report: Tuttle facing another surgery
Track Club Hall of Fame inductee likely to undergo second operation on heart.
by Jim Castor
Assistant Sports Editor Democrat and Chronicle
(January 27, 2007) — Alfred native and 1984 Olympic marathoner John Tuttle is "90 percent certain" he must have a second surgery to correct an electrical malfunction of his heart.
Tuttle, 48, who is in Rochester this weekend to be inducted tonight into the Greater Rochester Track Club Hall of Fame, said Thursday that it was likely he would undergo an operation called ablation of atrial fibrillation within two months at a medical center in Atlanta, Ga., near his home.
Ablation is a common method, using high frequency radio waves, electrical energy or cryosurgery (extreme cold), to create scars that render points of irregular electrical impulses inactive.
He had the same operation four years ago after discovering his heart was fluttering wildly during exercise, limiting oxygen intake and rendering him weak and out of breath.
"I had a pretty good year racing this past year," said Tuttle, who was named USA Track and Field's distance runner of the year in his 45-49 age group. "Then around Thanksgiving I was running the Turkey Trot in Washington, D.C., (a five-mile race) and I had to stop in the first mile. My heart was fluttering all over the place again. I couldn't get any oxygen. It hurt like hell."
A month later he was out on a 45-minute training run with a friend and on six-minute-mile pace when another episode hit.
"The doctors tell me," Tuttle said, "that in 20 percent of those who have the ablation once, they need it a second time. It's about a three-hour operation. You're in the hospital overnight, home the next day and back running in a couple weeks. I'm hoping it does the trick this time. I'd sure like to have another season like last year."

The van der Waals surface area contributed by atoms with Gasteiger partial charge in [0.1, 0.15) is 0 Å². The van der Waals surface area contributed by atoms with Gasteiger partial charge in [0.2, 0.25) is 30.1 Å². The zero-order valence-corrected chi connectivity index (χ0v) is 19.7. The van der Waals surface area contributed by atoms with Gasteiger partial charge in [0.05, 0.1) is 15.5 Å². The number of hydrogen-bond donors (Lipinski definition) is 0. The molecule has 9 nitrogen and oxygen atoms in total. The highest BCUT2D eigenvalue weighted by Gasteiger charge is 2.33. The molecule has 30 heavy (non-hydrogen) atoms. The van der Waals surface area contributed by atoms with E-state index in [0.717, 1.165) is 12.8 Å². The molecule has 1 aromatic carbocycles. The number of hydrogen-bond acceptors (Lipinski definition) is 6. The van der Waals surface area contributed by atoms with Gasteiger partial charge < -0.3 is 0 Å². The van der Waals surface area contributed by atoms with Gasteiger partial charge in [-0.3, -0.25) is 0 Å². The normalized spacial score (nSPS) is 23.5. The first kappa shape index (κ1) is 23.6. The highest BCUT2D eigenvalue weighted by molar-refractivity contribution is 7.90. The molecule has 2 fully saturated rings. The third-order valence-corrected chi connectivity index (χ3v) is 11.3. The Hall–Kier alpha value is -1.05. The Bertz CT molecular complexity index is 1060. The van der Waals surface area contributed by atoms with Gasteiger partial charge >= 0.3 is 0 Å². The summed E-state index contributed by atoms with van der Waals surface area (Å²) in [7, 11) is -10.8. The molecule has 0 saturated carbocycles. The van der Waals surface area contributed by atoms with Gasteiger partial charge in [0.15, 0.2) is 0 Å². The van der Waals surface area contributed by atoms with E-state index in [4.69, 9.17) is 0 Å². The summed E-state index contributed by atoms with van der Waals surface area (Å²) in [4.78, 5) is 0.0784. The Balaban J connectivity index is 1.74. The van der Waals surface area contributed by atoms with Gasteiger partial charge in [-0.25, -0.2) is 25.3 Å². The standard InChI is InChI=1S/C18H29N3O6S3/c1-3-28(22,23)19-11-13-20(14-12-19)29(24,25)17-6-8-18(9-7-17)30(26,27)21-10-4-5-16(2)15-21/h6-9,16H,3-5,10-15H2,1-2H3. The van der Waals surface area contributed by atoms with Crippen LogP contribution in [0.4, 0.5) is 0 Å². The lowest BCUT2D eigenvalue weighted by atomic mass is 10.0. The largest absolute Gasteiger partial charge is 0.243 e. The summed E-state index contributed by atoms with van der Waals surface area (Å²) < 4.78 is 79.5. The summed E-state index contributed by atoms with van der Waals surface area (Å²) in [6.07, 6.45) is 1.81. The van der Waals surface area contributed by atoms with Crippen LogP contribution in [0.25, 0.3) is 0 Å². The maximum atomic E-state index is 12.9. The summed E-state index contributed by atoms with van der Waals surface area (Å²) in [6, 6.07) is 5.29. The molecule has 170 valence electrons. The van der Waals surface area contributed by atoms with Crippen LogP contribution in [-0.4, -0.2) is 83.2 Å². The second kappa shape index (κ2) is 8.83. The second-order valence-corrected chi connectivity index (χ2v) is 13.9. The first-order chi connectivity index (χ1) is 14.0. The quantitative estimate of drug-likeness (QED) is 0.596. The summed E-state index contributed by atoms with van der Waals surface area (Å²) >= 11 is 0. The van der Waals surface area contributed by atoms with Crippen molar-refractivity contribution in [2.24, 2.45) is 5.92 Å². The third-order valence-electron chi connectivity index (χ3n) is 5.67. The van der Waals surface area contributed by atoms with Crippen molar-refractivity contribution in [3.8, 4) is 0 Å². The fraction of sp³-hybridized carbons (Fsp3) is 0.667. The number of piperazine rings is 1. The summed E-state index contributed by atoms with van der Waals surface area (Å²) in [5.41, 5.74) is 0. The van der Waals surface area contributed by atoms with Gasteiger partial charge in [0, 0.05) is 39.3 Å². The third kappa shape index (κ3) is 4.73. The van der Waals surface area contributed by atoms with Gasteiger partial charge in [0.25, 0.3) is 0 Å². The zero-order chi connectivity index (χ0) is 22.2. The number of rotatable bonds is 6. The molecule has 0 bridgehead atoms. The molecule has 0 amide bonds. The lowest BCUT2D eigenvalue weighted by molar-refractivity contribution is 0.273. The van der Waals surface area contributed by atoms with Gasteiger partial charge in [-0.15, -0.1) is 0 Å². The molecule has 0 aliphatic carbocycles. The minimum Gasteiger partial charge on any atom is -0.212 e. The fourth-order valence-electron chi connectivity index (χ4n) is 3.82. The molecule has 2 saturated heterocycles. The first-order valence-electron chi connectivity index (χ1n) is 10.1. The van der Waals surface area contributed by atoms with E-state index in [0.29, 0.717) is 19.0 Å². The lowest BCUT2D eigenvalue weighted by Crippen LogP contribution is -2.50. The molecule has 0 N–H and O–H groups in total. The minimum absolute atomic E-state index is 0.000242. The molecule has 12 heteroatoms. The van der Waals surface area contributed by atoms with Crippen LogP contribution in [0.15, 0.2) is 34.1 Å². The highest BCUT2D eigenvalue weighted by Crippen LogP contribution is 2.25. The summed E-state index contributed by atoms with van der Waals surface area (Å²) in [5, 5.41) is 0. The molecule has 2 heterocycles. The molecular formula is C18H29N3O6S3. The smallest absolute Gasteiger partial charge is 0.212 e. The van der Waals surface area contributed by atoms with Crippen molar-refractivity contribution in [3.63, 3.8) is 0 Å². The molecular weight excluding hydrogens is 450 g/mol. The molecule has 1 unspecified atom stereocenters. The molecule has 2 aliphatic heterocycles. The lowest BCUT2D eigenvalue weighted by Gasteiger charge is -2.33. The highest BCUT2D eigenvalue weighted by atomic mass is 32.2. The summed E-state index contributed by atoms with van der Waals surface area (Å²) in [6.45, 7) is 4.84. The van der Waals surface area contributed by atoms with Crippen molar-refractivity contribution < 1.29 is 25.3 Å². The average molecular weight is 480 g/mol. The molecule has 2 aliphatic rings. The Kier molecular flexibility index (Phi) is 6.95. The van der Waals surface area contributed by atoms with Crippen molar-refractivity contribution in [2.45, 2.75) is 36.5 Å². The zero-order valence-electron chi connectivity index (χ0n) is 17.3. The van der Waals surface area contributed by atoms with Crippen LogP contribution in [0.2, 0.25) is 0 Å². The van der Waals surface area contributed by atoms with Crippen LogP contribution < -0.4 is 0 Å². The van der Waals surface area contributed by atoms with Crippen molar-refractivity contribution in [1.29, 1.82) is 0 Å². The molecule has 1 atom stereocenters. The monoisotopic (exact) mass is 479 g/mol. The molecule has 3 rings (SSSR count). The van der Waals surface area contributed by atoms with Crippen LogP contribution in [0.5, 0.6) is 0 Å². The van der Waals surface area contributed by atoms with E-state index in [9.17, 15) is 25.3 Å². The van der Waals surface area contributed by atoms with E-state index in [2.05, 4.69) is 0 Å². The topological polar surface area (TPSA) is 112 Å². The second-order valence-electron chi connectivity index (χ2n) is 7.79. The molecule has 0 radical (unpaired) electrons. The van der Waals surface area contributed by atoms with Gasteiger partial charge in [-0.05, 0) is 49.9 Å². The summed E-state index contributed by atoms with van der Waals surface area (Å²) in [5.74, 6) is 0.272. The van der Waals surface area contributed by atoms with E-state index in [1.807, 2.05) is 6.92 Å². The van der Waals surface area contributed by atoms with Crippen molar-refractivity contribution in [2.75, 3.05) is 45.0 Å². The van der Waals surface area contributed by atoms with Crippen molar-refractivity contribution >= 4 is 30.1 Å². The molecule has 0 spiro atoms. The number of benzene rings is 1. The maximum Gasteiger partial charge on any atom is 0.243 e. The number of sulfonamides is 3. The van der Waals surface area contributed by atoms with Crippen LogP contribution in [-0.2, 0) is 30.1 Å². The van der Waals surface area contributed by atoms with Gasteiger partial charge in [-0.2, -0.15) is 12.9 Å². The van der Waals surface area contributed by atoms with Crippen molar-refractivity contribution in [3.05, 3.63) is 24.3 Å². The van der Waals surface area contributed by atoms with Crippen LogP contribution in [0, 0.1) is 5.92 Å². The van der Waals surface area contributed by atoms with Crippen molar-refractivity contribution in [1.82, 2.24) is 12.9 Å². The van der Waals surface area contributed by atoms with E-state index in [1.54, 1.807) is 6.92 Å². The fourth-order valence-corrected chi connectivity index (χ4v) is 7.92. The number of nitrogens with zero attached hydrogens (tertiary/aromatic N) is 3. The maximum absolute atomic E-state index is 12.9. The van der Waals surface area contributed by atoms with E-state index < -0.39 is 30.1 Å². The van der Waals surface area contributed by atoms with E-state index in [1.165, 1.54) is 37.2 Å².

Tuttle's election to the club's hall of fame, while 30 years after his graduation from Alfred-Almond High School, is long overdue and yet, as he says, comes at a very good time.
He's a single dad now (he and his ex-wife, Steffani, divorced two years ago), he's enjoying the athletic successes of his sons, Joshua and Michael (in Georgia's Olympic Development soccer program) and he teaches what is called holistic multiple intelligence at the Inner Harbour Hospital School in Douglasville, Ga. It's a private residential treatment center for troubled adolescents and children. Much of Tuttle's work is teaching behavior through real-life experiences in the outdoors — field trips.
"Actually," he reminded himself, "it's getting late. Gotta get to bed. We're going rock climbing tomorrow.
"But you know," he added, thinking of his hall of fame honor, "I'd rather have it come at this age than earlier in my career. I really can appreciate it now. I'm not setting records any more ... not doing much of anything like that now.
"When they called me, I was pretty excited. It's pretty cool."
Tuttle's high school, college and open-running careers have been unmatched by any native of the greater Rochester area. He still holds Section V records in the indoor mile (4 minutes, 10.6 seconds) and outdoor two-mile (8:57.2).
He was a three-time All-American at Auburn University and qualified for the 1984 Olympic Marathon in Los Angeles by finishing third behind Pittsford Sutherland's Pete Pfitzinger and world record-holder Alberto Salazar at the Olympic Marathon Trials in Buffalo.
He's a two-time winner of Rochester's Lilac 10K and has set national road racing records at nearly every distance since entering the masters (40 and older) division.
Change in Johnny's ROG: Race director Bill Kehoe, who is recovering from triple bypass heart surgery in September and what he calls a "mild heart attack" two weeks ago, says the area's annual season-opening road race on St. Patrick's Day is being moved back to Main Street, at least for this year.
The five-mile Johnny's Runnin' of the Green will begin and end outside the Clarion Riverside Hotel, across the street from Rochester's Riverside Convention Center.
The race had been held from the atrium of the Blue Cross Arena at the Community War Memorial the last five years but this year the Atlantic Hockey Association, of which RIT is a new member in Division I, is playing its post-season tournament on Friday and Saturday at the arena. The event's Web site says Broad Street will be closed to vehicles between Exchange and Court streets.
"We're getting the course re-certified," Kehoe said. "The new turn-around point at the University of Rochester will be approximately at Library Road."